Oil retreated toward $38 a barrel after a U.S. industry report signaled a surprise jump in crude inventories, raising fresh concerns about excess supply.

Futures dropped 1.8% in New York, erasing almost all of their gains from the previous session. The American Petroleum Institute reported that stockpiles expanded by 8.42 million barrels last week, according to people familiar with the data. If confirmed by government figures on Wednesday, it would be the largest build since the end of April. The market shrugged off a report that armed men forced output to halt again at Libya’s biggest oil field.

Oil is still recovering from the virus-driven demand crash and swollen stockpiles that pushed prices below zero in April. While lockdowns have been relaxed in parts of the U.S., lifting consumption from its lows, there are still concerns that a second wave of infections and a rise of drilling could derail any rebound and expectations of inventory draws.

The U.S. inventory figure reported by API was “a monster” and places the staggering amount of oil in stockpiles back into focus, Jeffrey Halley, a senior market analyst for Asia Pacific at Oanda, said by phone. “The market has been ignoring U.S. oil inventories for a while. They should have been a bit concerned a lot sooner.”

Along with official crude stockpile data, investors are turning focus to a meeting by U.S. Federal Reserve policymakers Wednesday for signs of how plans to help the U.S. economy recover from its coronavirus-induced recession may impact demand for oil.

“It looks like we are in for a bit of consolidation until we get the Fed meeting out of the way,” Halley said.


West Texas Intermediate for July delivery fell 70 cents to $38.24 a barrel on the New York Mercantile Exchange as of 2:08 p.m. Singapore time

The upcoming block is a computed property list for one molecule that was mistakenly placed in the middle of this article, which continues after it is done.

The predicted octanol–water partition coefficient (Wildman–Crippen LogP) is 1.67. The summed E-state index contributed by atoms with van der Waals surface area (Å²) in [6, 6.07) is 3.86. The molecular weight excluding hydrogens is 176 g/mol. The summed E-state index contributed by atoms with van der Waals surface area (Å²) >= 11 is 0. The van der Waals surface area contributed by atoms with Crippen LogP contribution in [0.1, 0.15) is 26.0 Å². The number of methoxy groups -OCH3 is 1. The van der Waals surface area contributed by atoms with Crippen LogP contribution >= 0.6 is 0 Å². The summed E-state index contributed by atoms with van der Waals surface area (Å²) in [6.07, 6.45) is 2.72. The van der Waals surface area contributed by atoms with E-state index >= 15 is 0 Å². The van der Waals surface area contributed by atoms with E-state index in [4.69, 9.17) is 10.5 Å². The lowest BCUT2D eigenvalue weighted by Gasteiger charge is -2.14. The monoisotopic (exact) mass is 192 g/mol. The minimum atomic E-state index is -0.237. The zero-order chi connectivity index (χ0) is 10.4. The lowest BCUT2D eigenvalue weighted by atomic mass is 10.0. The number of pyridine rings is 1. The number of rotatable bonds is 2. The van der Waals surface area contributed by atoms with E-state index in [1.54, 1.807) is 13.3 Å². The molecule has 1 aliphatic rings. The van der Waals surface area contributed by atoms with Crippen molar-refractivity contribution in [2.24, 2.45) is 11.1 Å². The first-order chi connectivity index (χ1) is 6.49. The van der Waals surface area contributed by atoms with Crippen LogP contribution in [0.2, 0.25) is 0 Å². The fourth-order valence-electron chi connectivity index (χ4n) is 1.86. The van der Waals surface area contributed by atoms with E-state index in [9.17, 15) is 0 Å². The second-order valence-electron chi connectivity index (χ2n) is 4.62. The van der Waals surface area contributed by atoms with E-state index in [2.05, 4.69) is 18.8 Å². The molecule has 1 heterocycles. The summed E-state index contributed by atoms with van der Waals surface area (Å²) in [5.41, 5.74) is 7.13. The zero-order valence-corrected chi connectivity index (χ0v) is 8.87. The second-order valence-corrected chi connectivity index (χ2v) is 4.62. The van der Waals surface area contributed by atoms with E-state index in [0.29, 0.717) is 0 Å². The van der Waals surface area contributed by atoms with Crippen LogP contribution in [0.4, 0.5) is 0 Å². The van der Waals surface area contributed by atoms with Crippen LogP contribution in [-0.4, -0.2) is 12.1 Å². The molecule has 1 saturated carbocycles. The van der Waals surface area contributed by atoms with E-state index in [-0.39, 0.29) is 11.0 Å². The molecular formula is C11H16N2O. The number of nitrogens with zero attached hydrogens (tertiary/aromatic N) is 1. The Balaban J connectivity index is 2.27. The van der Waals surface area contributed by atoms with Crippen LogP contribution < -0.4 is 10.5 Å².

Brent for August settlement lost 1.4% to $40.62 on the ICE Futures Europe exchange after gaining 0.9% in the previous session
The prompt timespread for Brent expanded to 36 cents a barrel in contango, the widest since May 28
Supplies of U.S. distillates, which include diesel, rose by 4.27 million barrels last week, while stockpiles at the storage hub of Cushing, Oklahoma, fell by 2.29 million barrels, the API reported. The Energy Information Administration is expected to report nationwide crude inventories dropped by 1.85 million barrels, according to a Bloomberg survey.

The market is also watching how closely some members of the OPEC+ coalition stick to supply curbs after being called out for non-compliance when they were extended over the weekend. The head of Nigeria’s state oil company said the country will implement all of its production cuts agreed with OPEC+ by mid-July at the latest. Another laggard — Iraq — has also pledged to meet its commitments.

Meanwhile, the chaos engulfing another OPEC member continued, with the Sharara field in southwestern Libya stopping production after armed men entered the site Monday and told employees to end activities.

Though operations were briefly allowed to resume, according to people with knowledge of the situation, the group halted output again for the second time in a day, the Tripoli-based National Oil Corp. said on its Facebook page. The NOC has declared force majeure on loadings from the field.